Very few have emerged intact- all have been full or part sold off or cross-owned and those that remain are keenly supervised within the board room- this is why Lippo and other crappy ones are essentially extinct never to revive.

    Indonesia is actually better served by having foreign well capitalized foreign banks who can be better regulated by an independent governance (as opposed to the previous very sordidly incestuous Dutch Colonial Resident type: Chinese cukong bulky brown envelopes for bossman to look the other way).

  26. avatar dragonwall says:

    My sense?

    This clearly shows that your mentality are at least 2 to 5 years behind that of mine.

    The days of Singapore as a source of investment have long passed- they have truly abused and ripped off Indonesia and our more identical neighbours Malaysia, Thailand and Phillipines to be frank.

    Investment is something to you a terminology of abuse and ripped off. SO how you refer to the communication projects of Indonesia that was once worthless picked up by Singapore. On seeing that the company had progress everyone started to elbow the investor out. Is that ripped off? Or daylight robbery? KKN perhaps or your theory of being law abiding when it was approved by the government.

    If so, where is the Indonesian integrity. So what you wrote here are full of rubbish that contain no truth let alone backed by facts.

    The days of Indonesian investment is over and for them to invest they are being left far behind. You should be sending your ladyboy ABRI so that you could elbow everyone out of Asia.

    I will put you when standing in front of LKY and his son stand in front of you, you are just something no bigger than 2 inch tall.

  27. avatar Tammy says:

    Interesting article. Even more interesting comments. Here in Myrtle Beach the foreclosures are through the roof due to people wanting to live beyond their means. I own a real estate company, so I see it everyday.

  28. avatar sputjam says:

    Govenrments should not indulge in business activities, but regulate them. Havng entities like singapore’s temasek or GIC will kill competition locally.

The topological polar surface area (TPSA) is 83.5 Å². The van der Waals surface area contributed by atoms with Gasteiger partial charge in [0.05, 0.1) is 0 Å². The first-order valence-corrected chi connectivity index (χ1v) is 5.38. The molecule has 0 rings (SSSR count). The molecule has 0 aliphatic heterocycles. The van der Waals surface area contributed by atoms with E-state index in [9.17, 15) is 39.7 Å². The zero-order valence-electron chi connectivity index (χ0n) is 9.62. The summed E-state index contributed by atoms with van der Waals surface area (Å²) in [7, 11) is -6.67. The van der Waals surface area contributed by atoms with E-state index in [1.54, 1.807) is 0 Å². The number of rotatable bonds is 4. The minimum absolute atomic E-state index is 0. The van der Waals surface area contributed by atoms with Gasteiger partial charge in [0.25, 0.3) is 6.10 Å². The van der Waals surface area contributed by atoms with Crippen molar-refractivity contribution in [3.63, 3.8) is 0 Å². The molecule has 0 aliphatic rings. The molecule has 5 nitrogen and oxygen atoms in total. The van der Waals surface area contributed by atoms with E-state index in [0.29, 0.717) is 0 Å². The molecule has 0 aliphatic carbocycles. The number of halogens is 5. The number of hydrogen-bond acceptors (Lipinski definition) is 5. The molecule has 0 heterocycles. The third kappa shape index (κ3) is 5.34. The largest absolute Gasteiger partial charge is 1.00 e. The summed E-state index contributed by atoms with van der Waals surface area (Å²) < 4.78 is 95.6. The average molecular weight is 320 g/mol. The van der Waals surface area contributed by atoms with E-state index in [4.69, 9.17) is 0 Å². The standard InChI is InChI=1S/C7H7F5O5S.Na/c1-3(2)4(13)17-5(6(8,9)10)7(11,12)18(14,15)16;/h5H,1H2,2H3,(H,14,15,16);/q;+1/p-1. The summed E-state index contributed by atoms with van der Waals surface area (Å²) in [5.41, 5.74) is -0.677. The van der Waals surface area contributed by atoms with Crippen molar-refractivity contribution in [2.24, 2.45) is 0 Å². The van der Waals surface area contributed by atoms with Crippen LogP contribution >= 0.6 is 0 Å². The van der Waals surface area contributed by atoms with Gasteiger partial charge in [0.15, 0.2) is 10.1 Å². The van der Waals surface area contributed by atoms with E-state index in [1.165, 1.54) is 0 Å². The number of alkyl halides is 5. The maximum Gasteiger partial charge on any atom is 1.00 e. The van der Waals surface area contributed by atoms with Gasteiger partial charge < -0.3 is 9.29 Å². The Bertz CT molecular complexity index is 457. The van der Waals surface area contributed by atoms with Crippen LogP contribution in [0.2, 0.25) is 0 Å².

If Malaysia is taken as an example, infrstructure built by private enteprise, which failed have to be taken over by the govenrment, while those that proper, kept the money all to themselves(minus taxes).
    More micro businesses should be encouraged in the rural Indonesian areas, such as banks, TV/radio stations, telcos managed by local communities and diversify and provide jobs.

    The transjava highway should have been built decades ago, together with parallel rail links. The proposal to build the java-sumtra bridge by a chinese conglomerate should have been accepted. All these cost money. But these project benefits to local economy so much more, helps to redistribute wealth from jakarta to countryside. All these cost can be colected in the form of taxes and selling govenrment bonds, payable in the form of tolls and tickets collected in the future. Now with the financial bust, this will be the best time to start infrstructure spending as cost of raw material have collapsed.

  29. avatar dragonwall says:

    I think the intepretation of

    will kill competition locally

    is being blown out of proportion.

    How you compare a huge fund from a country be in competition with locals? And they are referring to foreign investments, not Indonesian.

    So I suppose when the Indonesian government invested in let say a bank in Switzerland or Israel, they will kill the Indonesian money market?

    Singapore invested in Indonesia’s communication project, have they killed the Singapore market or Indonesian market? The answer is no! or rather they are actually complimenting the topic at large. Why. Expansion, new products and service.

    I failed to see your point on why Indonesian government should not have an investment arm.

    Every one seemed to have a good laguh when the last time I said the rupiah will hit 12,000. Have they not? It already has. My forecast by 2016 came in much earlier had shown signs of feeble and an even worst Indonesian econmy forthcoming.

    I also said if the BI cuts back on interest rate it will casue the economy to dip even further, Was I right? Yes it did because the first victim is the Rupiahs? Why. Capital flights seeking foreign currency? Lack of investment attraction. No one comes in but many going out of Indonesia.

    How could an economy survive with no money coming in but mostly fleeing the country for fear of an even worst economic dilemna.

    In the next two years, if the economy is not contained in within a reasonable scope of allowing the government to adjust the hyperinflation, you can even see rupiahs reaching between 13,500 to 14,500 before the 15,000 marker.